nytheatre.com review by Michael Criscuolo
April 21, 2007
Gutsy alternative theatre is alive and well again on the Lower East Side as The Living Theatre inaugurates their lovely new Clinton Street home with a revival of one of their signature works, Kenneth H. Brown's 1963 play, The Brig. The timing couldn't be better. In the wake of misconduct charges at the military prison at Abu Ghraib, and similar allegations for the facility at Guantanamo Bay, The Brig feels remarkably timely. Based on the author's own incarceration in a Marine Corps brig during the Korean War, this play feels like it could be taking place both then and today. It reminds the audience with resounding force that it doesn't matter whether you're a foreign detainee or one of America's proudest: if you're on the inside, your ass is grass.
The Brig has no story, per se; it just shows us a day in the life of these imprisoned U.S. soldiers. They get up, shower and shave, exercise, have a smoke, do a little cleaning—all the usual things that many of us would do during the course of an average day. But, for these guys, things are a little different. They're under the sadistic thumb of the Warden and his three equally cruel guards, Lintz, Grace, and Tepperman. And, an average day for these prisoners would be enough to drive anyone else batty.
Instead of an alarm clock, the prisoners (who are called only by their prison number, not their names) are awakened by the sound of the guards scraping a trash can lid against the chain link fence that encloses their communal cell. They leap out of bed and get dressed in a tightly controlled frenzy. From there, it's on to the bathroom, then the exercise yard, and so forth, all the while adhering to the brig's standard method of movement: a high-stepping trot with one's elbows in, and one's fists raised near the chin. Everything in the facility is demarcated by white lines on the floor, which the prisoners must always ask permission to cross. They have to ask permission to do everything, in fact, even smoke a cigarette. If they forget or slip up, the guards gladly remind them with a punch to the stomach.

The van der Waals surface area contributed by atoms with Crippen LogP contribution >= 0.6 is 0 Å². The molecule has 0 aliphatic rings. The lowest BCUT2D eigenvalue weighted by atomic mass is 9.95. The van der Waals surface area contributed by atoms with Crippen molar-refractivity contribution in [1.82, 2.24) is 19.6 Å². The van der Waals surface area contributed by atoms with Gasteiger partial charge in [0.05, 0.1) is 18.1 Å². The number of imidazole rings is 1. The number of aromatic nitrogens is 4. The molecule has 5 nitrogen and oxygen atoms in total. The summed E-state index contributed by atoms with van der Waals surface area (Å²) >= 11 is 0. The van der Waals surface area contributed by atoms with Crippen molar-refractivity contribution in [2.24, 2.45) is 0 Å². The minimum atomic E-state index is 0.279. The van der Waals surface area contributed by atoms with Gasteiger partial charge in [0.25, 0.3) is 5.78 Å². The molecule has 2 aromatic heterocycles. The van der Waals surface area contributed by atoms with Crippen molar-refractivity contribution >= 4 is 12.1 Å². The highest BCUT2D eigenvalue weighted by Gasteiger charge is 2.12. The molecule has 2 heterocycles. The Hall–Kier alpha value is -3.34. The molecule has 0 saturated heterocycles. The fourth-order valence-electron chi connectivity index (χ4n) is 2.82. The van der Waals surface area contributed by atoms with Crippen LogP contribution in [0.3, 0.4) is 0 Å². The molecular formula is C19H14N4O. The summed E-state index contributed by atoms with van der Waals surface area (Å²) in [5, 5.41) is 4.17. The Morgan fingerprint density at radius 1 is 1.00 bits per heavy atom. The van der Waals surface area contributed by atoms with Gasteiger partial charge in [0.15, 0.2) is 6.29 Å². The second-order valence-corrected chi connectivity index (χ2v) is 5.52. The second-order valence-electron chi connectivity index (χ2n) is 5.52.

Director Judith Malina triumphs in creating a world that the audience feels it is experiencing firsthand. Without the usual conceit of a plot to help delineate the fourth wall between actor and audience, the viewer slowly becomes one of the anonymous prisoners trapped in this brutal, regimented purgatory. They endure the dehumanizing mental toll of life in the brig, as well as its physically punishing aspect, along with the prisoners: when they're not being called "maggots" by the guards, the prisoners are engaged in so much grueling physical activity that it's amazing they don't burn off half their total body weight in a day. If you're exhausted and have a headache (as I did) after watching The Brig, well, I assume that's the idea.
My hat is off to the production's almost 20-person cast for collectively delivering one of the most astounding ensemble performances I've ever seen. The way they fearlessly embrace The Brig's ritualistic anonymity and its athletic arduousness is hypnotic and awe-inspiring. The late Julian Beck and Gary Brackett's detailed set design, complete with barbed wire and gravel, invokes the kind of hopeless dread I imagine Malina and Brown are aiming for.
The Brig won't be everyone's cup of tea, but if you can handle it you'll be rewarded with a one-of-a-kind experience. I was very glad I stuck it out. Like the men who survive their tenure inside, I felt much stronger afterwards for having done so.